You are what you eat – ever heard of that? When we eat, we get lots of nutrients that our body then uses to keep us going. We get energy from fats and carbohydrates. We make muscle from proteins. Our body carries out many different reactions using minerals and vitamins from the foods we eat. So, how does the food we eat impact us?
While people have always been interested in food, it’s only relatively recently that we started to develop nutritional science. In fact, only in the last century have we discovered vitamins and minerals that were important for our bodies and understood what their roles are. In the last thirty or so years we’ve started questioning what the connection is between the food we eat and the modern diseases, like diabetes and cancer, we develop1.
Food is more than just vitamins and minerals
Food is not simply the calories, fats, protein and nutrients it contains – it’s made up of cells, non-cells and other things. These cells and molecules interact with our bodies in many complex ways, and it is hard for researchers to pinpoint all the interactions happening when a certain food is consumed. The foods also interact with each other’s cells and molecules, adding another layer of complexity2.
What role does that play in nutritional science? It’s easily illustrated with an example. In a study, an association between eating tomatoes and having lower risk of prostate cancer was found. It was thought that lycopene, the pigment that gives tomato its colour, was responsible for the effect. However, when scientists tested lycopene, tomato powder, and a placebo, tomato powder was associated with better outcomes than lycopene on its own3,4.
So, we can’t just look at the active ingredients and call it a day – we must look at how foods interact with each other. So it’s no surprise that science has found certain effective combinations of foods for health. They called this phenomenon food synergy5.
Working together for the benefit of health
You may not have noticed, but chances are you already know some combinations of foods and nutrients that work together, like calcium and vitamin D. Because vitamin D helps us take in calcium, these two are often eaten together or are present together in certain foods6.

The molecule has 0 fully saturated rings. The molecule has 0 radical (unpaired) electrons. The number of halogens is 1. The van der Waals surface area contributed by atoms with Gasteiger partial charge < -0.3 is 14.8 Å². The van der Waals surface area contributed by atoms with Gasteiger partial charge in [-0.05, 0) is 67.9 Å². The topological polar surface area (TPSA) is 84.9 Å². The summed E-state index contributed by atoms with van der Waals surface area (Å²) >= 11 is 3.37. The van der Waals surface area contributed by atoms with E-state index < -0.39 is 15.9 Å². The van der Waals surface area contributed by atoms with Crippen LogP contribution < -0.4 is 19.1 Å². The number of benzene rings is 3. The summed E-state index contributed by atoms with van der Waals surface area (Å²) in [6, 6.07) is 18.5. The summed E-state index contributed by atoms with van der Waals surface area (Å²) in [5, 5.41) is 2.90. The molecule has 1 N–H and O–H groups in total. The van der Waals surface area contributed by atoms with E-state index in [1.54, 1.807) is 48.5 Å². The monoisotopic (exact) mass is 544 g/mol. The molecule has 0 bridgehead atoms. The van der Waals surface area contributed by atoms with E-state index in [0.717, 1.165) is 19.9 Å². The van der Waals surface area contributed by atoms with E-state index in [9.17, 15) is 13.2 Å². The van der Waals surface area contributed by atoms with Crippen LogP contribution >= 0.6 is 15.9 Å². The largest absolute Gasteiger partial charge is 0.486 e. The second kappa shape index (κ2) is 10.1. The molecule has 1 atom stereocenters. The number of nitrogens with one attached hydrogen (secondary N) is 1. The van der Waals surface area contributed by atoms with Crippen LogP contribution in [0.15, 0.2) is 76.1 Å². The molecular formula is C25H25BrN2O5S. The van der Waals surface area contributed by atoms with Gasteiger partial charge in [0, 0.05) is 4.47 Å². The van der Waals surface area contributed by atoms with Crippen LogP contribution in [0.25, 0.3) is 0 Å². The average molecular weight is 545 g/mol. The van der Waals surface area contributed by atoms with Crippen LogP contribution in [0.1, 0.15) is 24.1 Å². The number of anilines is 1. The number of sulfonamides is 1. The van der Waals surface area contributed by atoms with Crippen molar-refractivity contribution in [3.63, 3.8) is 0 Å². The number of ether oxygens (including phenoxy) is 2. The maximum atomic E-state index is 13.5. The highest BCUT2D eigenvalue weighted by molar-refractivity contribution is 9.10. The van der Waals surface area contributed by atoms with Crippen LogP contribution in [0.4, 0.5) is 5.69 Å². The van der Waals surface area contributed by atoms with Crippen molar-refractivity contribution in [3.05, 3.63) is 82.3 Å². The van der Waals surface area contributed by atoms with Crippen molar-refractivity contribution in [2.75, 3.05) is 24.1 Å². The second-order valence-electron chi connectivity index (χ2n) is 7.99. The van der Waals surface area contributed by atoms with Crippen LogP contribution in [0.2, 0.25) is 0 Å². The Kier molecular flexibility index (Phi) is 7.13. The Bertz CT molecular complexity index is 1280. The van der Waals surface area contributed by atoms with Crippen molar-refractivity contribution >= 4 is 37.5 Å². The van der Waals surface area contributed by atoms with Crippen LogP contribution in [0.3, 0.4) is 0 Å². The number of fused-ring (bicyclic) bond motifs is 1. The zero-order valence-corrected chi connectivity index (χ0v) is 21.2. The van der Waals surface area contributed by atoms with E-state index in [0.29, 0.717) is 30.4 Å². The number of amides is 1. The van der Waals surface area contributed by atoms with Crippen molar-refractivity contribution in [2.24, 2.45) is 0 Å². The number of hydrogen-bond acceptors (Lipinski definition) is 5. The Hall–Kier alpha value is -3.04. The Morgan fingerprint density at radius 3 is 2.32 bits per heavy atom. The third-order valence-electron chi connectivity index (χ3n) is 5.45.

Here are some more synergetic pairs and why they should be consumed together.
- Sodium and potassium. Sodium, which we obtain from salt, maintains fluid levels in the body, as it prevents blood vessels from relaxing and encourages the body to hang on to water. Potassium, on the other hand, helps the body excrete sodium, therefore decreasing the water retention effects of sodium7.
- Vitamin B12 and folate. Vitamin B12 helps folate be absorbed, stored, and metabolised in the body. Together, they support cell division and replication8.
- Vitamin C and iron. Vitamin C can chelate iron, binding to it and making it easily absorbed in the small intestine9,10.
- Broccoli and tomato. Broccoli and tomato paired together have been shown to have stronger anti-cancer properties than just broccoli or tomato on their own11.
- Quercetin and catechin. Quercetin is a chemical made by plants that’s found in apples, onions, and berries, while catechin is found in apples, green tea, and grape juice. These two play a role in preventing the aggregation of platelets, which work to prevent bleeding12.
- Lemon and green tea. Green tea contains catechin, a molecule which helps prevent cancer and heart diseases. Combining it with vitamin C allows our body to absorb up to 5 times more catechin than without it13.
- Black pepper and turmeric. Turmeric contains curcumin, which can prevent inflammation. Black pepper contains piperine, which helps our body increase the intake of curcumin by up to a thousand times14. If you’re ready to jump on the turmeric train, try Maxler Turmeric Curcumin with BioPerine, for an effective dose of curcumin that your body will definitely absorb.
- Onion and garlic. Together, they help regulate glucose levels in the blood, by increasing insulin amounts and reducing glucose in the blood15,16.
- Apples and apple peel. It turns out that the bright apple peel is full of phytochemicals, which don’t get absorbed if you peel it off17. The powerful combination of the two helps manage fats in the blood and is full of antioxidants18.
Therefore, the next time you sit down to plan your weekly meals, it might be worth taking a quick look at what combinations you can use to boost the goodness that you get from your food. Small changes, like adding lemon to your green tea, can help you feel even better with minimal effort.
After all, being healthy is about being smart with the choices you make. Make health work for you.